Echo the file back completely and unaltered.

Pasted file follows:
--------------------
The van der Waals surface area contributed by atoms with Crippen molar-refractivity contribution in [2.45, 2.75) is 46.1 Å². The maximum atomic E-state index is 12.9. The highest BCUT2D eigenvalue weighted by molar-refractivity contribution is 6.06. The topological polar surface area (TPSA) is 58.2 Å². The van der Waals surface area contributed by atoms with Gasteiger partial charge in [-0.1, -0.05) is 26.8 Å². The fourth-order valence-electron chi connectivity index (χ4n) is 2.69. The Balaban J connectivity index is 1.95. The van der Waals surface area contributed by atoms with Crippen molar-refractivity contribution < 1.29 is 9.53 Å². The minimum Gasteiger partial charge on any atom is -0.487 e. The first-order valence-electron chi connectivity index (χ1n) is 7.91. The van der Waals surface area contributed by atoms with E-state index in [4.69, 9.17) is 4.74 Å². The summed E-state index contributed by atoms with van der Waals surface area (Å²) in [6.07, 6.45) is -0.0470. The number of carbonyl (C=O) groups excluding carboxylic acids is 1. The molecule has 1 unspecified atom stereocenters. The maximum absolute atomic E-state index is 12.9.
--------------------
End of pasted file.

The van der Waals surface area contributed by atoms with Crippen molar-refractivity contribution in [2.45, 2.75) is 46.1 Å². The maximum atomic E-state index is 12.9. The highest BCUT2D eigenvalue weighted by molar-refractivity contribution is 6.06. The topological polar surface area (TPSA) is 58.2 Å². The van der Waals surface area contributed by atoms with Gasteiger partial charge in [-0.1, -0.05) is 26.8 Å². The fourth-order valence-electron chi connectivity index (χ4n) is 2.69. The Balaban J connectivity index is 1.95. The van der Waals surface area contributed by atoms with Crippen molar-refractivity contribution < 1.29 is 9.53 Å². The minimum Gasteiger partial charge on any atom is -0.487 e. The first-order valence-electron chi connectivity index (χ1n) is 7.91. The van der Waals surface area contributed by atoms with E-state index in [4.69, 9.17) is 4.74 Å². The summed E-state index contributed by atoms with van der Waals surface area (Å²) in [6.07, 6.45) is -0.0470. The number of carbonyl (C=O) groups excluding carboxylic acids is 1. The molecule has 1 unspecified atom stereocenters. The maximum absolute atomic E-state index is 12.9.